RE: [NABOKV-L]Bisexuality and rabbits in ADA
Jansy <>
2/7/2013 10:20 AM

A.Sklyarenko: "Ada, wearing an unfashionable belted macintosh that he disliked, with her handbag on a strap over one shoulder, had gone to Kaluga for the whole day - officially to try on some clothes, unofficially to consult Dr Krolik's cousin, the gynecologist Seitz (or 'Zayats,' as she transliterated him mentally since it also belonged, as Dr 'Rabbit' did, to the leporine group in Russian pronunciation). (1.37)"


Jansy Mello: Ada seems to be wearing a "garbotosh" ( check "Ada":  "Nothing whatever of all that (yes — Mytilène, petite isle, by Louis Pierre) seemed to apply to Cordula, who wore a ‘garbotosh’ (belted mackintosh) over her terribly unsmart turtle.."). The indication of lesbianism is clear (Greta Garbo), with the additional reference to Pierre Felix Louÿs's "Les Chansons de Bilitis."

Demon, Van and Ada are bisexuals, and perverse ones as well. The connection to hares, rabbits and plants was unclear at first, but.a search-instrument led me to a page with information related to the taboo against eating hares, offering in a link about sexual imagery and Shakespeare, something that might be worth exploring in connection to VN rabbit families and Shakespeare! 


 "...(Leviticus 11:6) to be in fact a taboo against corrupting young boys, since the hare allegedly develops a fresh anus each year of his life. Woodhouse, Democritus. His Dreams (1605) notes that "the Hare is said by Aristotle and Pliny to be one yeere male another fema". Whetsone, in Heywood, Late Lancashire Witches (1634) II.i, refers to Pliny: "Hares are like Hermaphrodites..." It assists the hare's association with whoredom; amd for Valeriano (1602) XIII,128, the myth of the creature's bisexuality derives from the female's habit of often mounting the male. But doubt about leporine masculinity is at odds with Turner's information - Herbal (1568) II.128 - that Satyrion is otherwise known as "whyt hare coddes, or in other more unmanerly speche, hares ballockes' (see dogstones). Lyte's Dodoens (1578)222 curiously supposes that the names 'Hares Balloxe and Goates Cullions' are owed to the plant's 'rank sauour'.[   ] When Cotton, "    "(1684) 13 declares that Bettyland supports only horned beasts, 'except the Hare and the Coney", he envisages a land of cuckolds and whores... " A Dictionary of Sexual Language and Imagery in Shakespearean and ... - Página 645 - Resultado da pesquisa de livros do Google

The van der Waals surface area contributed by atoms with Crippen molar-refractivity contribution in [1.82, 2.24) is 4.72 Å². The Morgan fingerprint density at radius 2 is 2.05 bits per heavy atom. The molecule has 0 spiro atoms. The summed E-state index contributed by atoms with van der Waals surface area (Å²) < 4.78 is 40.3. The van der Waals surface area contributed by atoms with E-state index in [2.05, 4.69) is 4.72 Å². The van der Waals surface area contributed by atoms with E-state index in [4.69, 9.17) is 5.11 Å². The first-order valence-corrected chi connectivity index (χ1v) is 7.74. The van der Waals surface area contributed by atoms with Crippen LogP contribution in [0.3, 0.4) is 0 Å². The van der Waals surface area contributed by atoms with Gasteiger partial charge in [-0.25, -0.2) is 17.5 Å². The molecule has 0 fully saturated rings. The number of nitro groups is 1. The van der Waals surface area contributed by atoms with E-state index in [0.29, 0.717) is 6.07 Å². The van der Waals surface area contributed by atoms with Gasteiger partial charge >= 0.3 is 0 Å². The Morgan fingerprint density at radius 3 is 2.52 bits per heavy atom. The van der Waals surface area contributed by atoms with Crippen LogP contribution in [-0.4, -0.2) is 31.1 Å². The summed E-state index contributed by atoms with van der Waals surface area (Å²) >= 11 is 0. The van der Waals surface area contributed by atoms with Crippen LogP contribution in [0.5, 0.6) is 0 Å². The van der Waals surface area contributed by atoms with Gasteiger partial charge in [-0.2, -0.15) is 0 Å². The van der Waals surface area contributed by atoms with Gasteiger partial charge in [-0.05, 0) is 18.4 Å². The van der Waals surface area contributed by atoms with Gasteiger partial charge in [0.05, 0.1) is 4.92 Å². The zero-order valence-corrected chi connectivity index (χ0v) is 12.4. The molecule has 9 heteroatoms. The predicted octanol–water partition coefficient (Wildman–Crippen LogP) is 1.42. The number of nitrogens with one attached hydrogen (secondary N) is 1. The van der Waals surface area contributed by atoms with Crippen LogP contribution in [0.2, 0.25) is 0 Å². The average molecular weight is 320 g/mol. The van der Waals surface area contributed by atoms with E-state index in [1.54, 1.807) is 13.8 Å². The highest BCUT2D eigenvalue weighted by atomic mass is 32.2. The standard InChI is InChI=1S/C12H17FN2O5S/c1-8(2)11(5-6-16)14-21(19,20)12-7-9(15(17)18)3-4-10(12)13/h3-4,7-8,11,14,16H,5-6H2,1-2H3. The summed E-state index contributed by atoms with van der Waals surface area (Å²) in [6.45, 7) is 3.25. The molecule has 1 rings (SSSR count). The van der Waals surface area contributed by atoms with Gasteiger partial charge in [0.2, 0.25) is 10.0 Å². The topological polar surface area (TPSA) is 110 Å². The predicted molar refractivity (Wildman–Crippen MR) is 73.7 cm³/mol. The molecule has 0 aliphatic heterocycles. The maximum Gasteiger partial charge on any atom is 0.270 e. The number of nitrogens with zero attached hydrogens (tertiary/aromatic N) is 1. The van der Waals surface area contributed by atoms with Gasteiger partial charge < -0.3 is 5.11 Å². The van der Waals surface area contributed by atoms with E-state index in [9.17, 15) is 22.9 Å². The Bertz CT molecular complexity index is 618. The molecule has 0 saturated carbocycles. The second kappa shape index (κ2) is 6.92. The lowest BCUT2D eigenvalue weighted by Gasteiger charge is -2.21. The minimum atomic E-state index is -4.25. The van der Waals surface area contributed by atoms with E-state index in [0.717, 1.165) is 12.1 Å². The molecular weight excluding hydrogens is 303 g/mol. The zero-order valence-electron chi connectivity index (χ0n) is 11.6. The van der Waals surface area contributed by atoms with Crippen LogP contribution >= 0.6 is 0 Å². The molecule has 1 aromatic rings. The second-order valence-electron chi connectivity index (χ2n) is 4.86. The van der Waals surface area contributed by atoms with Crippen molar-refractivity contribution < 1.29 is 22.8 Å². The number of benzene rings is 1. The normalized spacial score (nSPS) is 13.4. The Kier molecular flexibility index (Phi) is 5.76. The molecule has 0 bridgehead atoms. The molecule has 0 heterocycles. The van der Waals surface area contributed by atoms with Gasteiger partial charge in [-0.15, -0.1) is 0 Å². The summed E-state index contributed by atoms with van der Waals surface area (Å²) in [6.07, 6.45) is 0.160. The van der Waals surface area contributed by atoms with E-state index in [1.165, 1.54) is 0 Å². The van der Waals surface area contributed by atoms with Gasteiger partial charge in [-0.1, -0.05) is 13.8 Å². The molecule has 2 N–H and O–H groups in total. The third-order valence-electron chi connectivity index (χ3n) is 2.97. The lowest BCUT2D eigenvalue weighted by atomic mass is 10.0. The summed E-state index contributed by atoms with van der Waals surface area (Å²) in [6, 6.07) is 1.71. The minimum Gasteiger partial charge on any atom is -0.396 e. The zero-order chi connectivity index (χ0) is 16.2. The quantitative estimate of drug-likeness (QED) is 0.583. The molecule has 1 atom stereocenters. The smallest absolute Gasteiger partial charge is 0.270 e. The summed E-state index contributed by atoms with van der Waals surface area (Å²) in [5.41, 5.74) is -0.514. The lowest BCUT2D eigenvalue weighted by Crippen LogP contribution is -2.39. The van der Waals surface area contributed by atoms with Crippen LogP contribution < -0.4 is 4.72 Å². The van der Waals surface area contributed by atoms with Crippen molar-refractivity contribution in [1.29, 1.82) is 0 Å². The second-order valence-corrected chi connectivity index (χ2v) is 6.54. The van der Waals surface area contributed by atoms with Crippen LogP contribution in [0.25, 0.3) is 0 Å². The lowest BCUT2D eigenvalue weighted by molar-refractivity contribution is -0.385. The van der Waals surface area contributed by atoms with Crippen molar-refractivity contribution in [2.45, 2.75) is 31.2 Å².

For those who are unable to open the link I indicated about rabbits, sexual language and Shakespeare here are the necessary data:  "A Dictionary of Sexual Language and Imagery in Shakespearean and Stuart Literature" by Gordon Williams. First published in 1994 by The Athlone Press.
I checked the index and bibliography of  Eric Naiman's authoritative "Nabokov, Perversely" (2010, Cornell University). He quotes Gordon Williams's more recent book (1997) also published by Ahtlone. "A Glossary of Shakespeare's Sexual Language."  I found no reference in Naiman to Williams's earlier book and the "leporine" taboos (in Shakespeare? In Stuart Literature in general? I have no direct access to either) which Vladimir Nabokov may have explored consulting some of the ancient original articles..
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